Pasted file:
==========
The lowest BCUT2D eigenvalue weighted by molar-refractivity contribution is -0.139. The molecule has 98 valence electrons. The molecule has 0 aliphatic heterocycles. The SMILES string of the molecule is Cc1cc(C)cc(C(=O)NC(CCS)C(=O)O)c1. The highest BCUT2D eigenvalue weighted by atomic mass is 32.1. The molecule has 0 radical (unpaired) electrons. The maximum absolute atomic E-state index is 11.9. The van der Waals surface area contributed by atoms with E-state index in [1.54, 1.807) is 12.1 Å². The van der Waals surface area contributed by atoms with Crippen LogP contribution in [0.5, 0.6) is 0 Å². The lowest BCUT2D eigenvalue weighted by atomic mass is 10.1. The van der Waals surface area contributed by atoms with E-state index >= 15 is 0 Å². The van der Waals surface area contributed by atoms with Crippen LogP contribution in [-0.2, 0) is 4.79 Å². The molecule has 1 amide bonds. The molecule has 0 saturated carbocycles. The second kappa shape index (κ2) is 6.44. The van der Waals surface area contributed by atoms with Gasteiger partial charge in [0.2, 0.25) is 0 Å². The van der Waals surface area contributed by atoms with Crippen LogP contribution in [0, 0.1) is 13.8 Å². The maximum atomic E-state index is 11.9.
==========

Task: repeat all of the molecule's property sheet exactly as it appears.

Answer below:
The lowest BCUT2D eigenvalue weighted by molar-refractivity contribution is -0.139. The molecule has 98 valence electrons. The molecule has 0 aliphatic heterocycles. The SMILES string of the molecule is Cc1cc(C)cc(C(=O)NC(CCS)C(=O)O)c1. The highest BCUT2D eigenvalue weighted by atomic mass is 32.1. The molecule has 0 radical (unpaired) electrons. The maximum absolute atomic E-state index is 11.9. The van der Waals surface area contributed by atoms with E-state index in [1.54, 1.807) is 12.1 Å². The van der Waals surface area contributed by atoms with Crippen LogP contribution in [0.5, 0.6) is 0 Å². The lowest BCUT2D eigenvalue weighted by atomic mass is 10.1. The van der Waals surface area contributed by atoms with E-state index >= 15 is 0 Å². The van der Waals surface area contributed by atoms with Crippen LogP contribution in [-0.2, 0) is 4.79 Å². The molecule has 1 amide bonds. The molecule has 0 saturated carbocycles. The second kappa shape index (κ2) is 6.44. The van der Waals surface area contributed by atoms with Gasteiger partial charge in [0.2, 0.25) is 0 Å². The van der Waals surface area contributed by atoms with Crippen LogP contribution in [0, 0.1) is 13.8 Å². The maximum atomic E-state index is 11.9.